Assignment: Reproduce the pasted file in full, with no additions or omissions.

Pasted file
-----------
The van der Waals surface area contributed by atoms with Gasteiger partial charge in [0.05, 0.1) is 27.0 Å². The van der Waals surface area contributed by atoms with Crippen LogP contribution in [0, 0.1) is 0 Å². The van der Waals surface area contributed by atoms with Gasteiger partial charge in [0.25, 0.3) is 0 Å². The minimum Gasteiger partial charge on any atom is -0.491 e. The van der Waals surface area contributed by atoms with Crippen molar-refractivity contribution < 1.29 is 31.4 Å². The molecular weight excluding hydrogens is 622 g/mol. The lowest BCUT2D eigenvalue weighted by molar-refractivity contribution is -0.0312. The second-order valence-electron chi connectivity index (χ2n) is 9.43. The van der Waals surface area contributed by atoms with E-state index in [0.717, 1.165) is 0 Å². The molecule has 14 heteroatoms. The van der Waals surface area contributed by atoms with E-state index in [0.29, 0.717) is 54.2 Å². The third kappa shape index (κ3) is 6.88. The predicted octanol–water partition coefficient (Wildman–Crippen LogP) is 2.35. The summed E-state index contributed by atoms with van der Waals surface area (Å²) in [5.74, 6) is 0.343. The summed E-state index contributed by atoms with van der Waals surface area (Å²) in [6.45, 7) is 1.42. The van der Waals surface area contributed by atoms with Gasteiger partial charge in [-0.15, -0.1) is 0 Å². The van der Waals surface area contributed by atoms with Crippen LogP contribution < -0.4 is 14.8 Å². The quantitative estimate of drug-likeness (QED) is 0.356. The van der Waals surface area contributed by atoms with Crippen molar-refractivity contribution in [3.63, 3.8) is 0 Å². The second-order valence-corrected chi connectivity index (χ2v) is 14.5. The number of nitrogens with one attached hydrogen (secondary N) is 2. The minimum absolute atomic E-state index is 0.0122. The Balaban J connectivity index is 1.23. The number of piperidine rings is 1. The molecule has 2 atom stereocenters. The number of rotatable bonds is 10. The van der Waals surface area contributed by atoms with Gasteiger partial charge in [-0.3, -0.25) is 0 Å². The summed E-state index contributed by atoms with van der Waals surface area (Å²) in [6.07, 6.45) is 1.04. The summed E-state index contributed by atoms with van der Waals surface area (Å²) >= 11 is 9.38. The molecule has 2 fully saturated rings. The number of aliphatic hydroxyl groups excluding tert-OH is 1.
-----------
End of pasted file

The van der Waals surface area contributed by atoms with Gasteiger partial charge in [0.05, 0.1) is 27.0 Å². The van der Waals surface area contributed by atoms with Crippen LogP contribution in [0, 0.1) is 0 Å². The van der Waals surface area contributed by atoms with Gasteiger partial charge in [0.25, 0.3) is 0 Å². The minimum Gasteiger partial charge on any atom is -0.491 e. The van der Waals surface area contributed by atoms with Crippen molar-refractivity contribution < 1.29 is 31.4 Å². The molecular weight excluding hydrogens is 622 g/mol. The lowest BCUT2D eigenvalue weighted by molar-refractivity contribution is -0.0312. The second-order valence-electron chi connectivity index (χ2n) is 9.43. The van der Waals surface area contributed by atoms with E-state index in [0.717, 1.165) is 0 Å². The molecule has 14 heteroatoms. The van der Waals surface area contributed by atoms with E-state index in [0.29, 0.717) is 54.2 Å². The third kappa shape index (κ3) is 6.88. The predicted octanol–water partition coefficient (Wildman–Crippen LogP) is 2.35. The summed E-state index contributed by atoms with van der Waals surface area (Å²) in [5.74, 6) is 0.343. The summed E-state index contributed by atoms with van der Waals surface area (Å²) in [6.45, 7) is 1.42. The van der Waals surface area contributed by atoms with Gasteiger partial charge in [-0.15, -0.1) is 0 Å². The van der Waals surface area contributed by atoms with Crippen LogP contribution < -0.4 is 14.8 Å². The quantitative estimate of drug-likeness (QED) is 0.356. The van der Waals surface area contributed by atoms with Crippen molar-refractivity contribution in [3.63, 3.8) is 0 Å². The second-order valence-corrected chi connectivity index (χ2v) is 14.5. The number of nitrogens with one attached hydrogen (secondary N) is 2. The minimum absolute atomic E-state index is 0.0122. The Balaban J connectivity index is 1.23. The number of piperidine rings is 1. The molecule has 2 atom stereocenters. The number of rotatable bonds is 10. The van der Waals surface area contributed by atoms with Gasteiger partial charge in [-0.3, -0.25) is 0 Å². The summed E-state index contributed by atoms with van der Waals surface area (Å²) in [6.07, 6.45) is 1.04. The summed E-state index contributed by atoms with van der Waals surface area (Å²) >= 11 is 9.38. The molecule has 2 fully saturated rings. The number of aliphatic hydroxyl groups excluding tert-OH is 1.